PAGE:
Venue: Alex Theatre St Kilda, 135 Fitzroy St, St Kilda
Season: Until 15 March | Tues-Sat 8.00pm, Wed 1pm, Sat 2pm, Sun 3pm
Tickets: From $50.87
Bookings:  http://sexercisethemusical.com

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REVIEW: Vic Theatre Company Presents LOVING REPEATING

Sleek, beautiful and musically sumptuous

By Bradley Storer

The emerging group Vic Theatre Company takes their maiden voyage with the rapturous Loving Repeating, a musical based on the life and times of formidable poet and intellectual Gertrude Stein with music by Broadway legend Stephen Flaherty and text derived from the letters and poems of Stein herself.

Loving Repeating (James Terry Photography)

The performance is structured as part lecture, part flashback – we are guided by the elderly Stein (Deidre Rubenstein) reflecting back on the events which shaped her the course of her life and career as an artist, on selections of her poetry and intellectual writings. The titular opening song is a glorious lyrical outpouring based on Stein’s observations of her fellow students at college, the ensemble beautifully led by Caitlin Berry as the youthful Stein with gorgeous choreography from Michael Ralph, setting a high bar for the rest of the show.

The main focus of Loving Repeating is the relationship between Stein and her lover Alice B. Toklas, a relationship which lasted until Stein’s death. The five actors who between them play the two roles at different ages are wonderful. Berry as the young Gertrude displays a fiery disposition and fierce sensuality, with Jennifer Peers showing the softening of this youthful ferocity into a mature, enveloping warmth. Gillian Cosgriff brings an angelic glow and understated passion to the young Alice B. Toklas, expanding into a confident and forthright sexuality in the performance of Nicole Melloy as her middle-aged self. Rubenstein as the elderly Stein wields poetic language with authority and surgical precision, challenging the audience intellectually at the same time she draws us in with a twinkle in her eye and a sense of self-deprecating humor.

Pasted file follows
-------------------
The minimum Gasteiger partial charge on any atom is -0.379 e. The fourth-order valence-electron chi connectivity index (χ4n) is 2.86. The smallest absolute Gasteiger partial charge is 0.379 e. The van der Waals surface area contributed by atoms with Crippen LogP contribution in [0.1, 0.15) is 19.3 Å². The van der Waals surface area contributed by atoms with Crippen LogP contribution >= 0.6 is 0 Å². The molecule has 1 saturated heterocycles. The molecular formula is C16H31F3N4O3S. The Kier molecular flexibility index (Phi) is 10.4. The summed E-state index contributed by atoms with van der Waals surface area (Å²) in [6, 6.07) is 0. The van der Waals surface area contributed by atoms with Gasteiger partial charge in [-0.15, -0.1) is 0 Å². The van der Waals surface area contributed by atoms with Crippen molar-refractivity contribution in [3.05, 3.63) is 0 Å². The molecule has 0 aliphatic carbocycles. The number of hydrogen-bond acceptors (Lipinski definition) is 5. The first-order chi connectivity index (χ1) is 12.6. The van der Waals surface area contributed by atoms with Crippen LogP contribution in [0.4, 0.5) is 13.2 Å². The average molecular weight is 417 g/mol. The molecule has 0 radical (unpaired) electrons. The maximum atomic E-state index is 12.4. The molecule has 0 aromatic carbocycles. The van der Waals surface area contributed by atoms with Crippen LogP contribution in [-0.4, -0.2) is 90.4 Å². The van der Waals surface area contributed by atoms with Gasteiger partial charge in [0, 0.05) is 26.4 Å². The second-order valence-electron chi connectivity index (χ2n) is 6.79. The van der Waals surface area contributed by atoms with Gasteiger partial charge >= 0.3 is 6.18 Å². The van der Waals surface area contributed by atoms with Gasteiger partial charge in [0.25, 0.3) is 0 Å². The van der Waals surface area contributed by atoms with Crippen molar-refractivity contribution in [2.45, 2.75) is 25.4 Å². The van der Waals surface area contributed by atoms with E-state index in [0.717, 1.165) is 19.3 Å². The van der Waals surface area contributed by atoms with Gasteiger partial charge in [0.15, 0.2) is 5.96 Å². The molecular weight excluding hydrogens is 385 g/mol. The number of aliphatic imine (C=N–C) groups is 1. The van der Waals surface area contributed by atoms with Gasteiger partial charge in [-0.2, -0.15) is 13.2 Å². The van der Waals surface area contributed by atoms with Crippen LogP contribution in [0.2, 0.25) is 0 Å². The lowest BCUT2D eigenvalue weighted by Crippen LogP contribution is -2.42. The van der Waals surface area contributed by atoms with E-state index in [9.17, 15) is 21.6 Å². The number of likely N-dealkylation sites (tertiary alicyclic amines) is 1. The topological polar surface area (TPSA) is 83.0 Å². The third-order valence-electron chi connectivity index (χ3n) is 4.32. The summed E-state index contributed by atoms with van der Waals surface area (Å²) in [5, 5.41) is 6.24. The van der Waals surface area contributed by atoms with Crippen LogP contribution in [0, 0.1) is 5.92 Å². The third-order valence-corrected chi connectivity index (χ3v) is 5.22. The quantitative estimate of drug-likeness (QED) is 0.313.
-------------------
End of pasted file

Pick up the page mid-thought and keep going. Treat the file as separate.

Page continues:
Loving Repeating feels less like a traditional musical theatre show than a staged song cycle or a sung-through chamber opera. Langley brings some creative staging to the show aided immensely by the brilliant choreography of Ralph, encompassing lyrical abstract movement, tango and vaudevillian flair. The ensemble as a whole are ideal in the seamless whole they created in their numbers, and as they almost never leave the stage their stamina in this 90-minute show be commended.

The problem is that Stein’s writings do not necessarily add up to a cohesive narrative – it is at points easy to become lost in Stein’s circular and repetitive language which, although making an impact on the page, can be impenetrable for an audience member with no knowledge of Stein’s history. The show is set up as series of vignettes but it is hard to find an underlying meaning or connection in the text as they transition from one section to the next.